Seven Reasons the Debate Over ‘Too Big To Fail’ Is Here to Stay

From American Banker
By Victoria Finkle
April 1, 2013

WASHINGTON — The debate over whether large banks are still “too big to fail” has spread like wildfire in recent months.

But much like an actual wildfire, the conditions had to be just right for the discussion to travel quite so widely and carry so much heat. Below are seven reasons that “too big to fail” has gained renewed focus recently — and why it isn’t going away anytime soon.

Doubts on Dodd-Frank

While the Dodd-Frank law was designed to address “too big to fail,” many critics see it as a missed opportunity because it did not take broader action.

“Maybe Dodd-Frank, for all of its good things and bad things, didn’t go to the heart of the problem — didn’t achieve structural reform,” said Cornelius Hurley, director of the Boston University Center for Finance, Law & Policy. “And so now we have people asking questions that they should have asked in the beginning. What does it mean to be too big to fail, what kind of subsidy do you get?”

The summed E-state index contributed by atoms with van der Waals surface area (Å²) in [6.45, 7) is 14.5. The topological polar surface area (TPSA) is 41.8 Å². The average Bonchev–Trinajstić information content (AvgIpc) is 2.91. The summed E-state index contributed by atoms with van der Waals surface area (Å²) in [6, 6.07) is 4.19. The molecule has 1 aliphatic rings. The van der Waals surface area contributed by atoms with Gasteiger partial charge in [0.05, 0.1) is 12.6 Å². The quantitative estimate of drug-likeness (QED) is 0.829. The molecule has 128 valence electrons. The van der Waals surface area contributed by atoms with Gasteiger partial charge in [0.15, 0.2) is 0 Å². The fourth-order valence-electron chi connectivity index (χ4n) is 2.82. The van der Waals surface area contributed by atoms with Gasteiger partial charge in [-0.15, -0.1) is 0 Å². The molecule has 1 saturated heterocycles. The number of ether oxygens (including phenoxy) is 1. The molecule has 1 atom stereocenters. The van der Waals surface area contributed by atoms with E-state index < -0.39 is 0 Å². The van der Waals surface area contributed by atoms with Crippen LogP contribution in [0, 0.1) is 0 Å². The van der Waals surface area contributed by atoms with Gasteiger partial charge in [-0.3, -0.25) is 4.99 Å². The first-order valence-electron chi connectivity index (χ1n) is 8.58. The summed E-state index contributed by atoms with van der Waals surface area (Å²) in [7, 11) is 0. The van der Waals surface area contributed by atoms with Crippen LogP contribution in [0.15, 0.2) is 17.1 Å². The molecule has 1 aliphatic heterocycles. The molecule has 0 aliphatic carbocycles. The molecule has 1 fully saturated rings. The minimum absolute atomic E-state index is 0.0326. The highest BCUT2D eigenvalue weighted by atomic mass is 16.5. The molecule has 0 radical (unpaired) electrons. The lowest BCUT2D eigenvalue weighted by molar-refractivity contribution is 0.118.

Hurley added that current concern over the issue is “the cumulative effect of the wound never healed in the first place.” Whenever another Libor settlement or anti-money-laundering violation is announced, for example, “there’s a little more salt in the wound,” he said.

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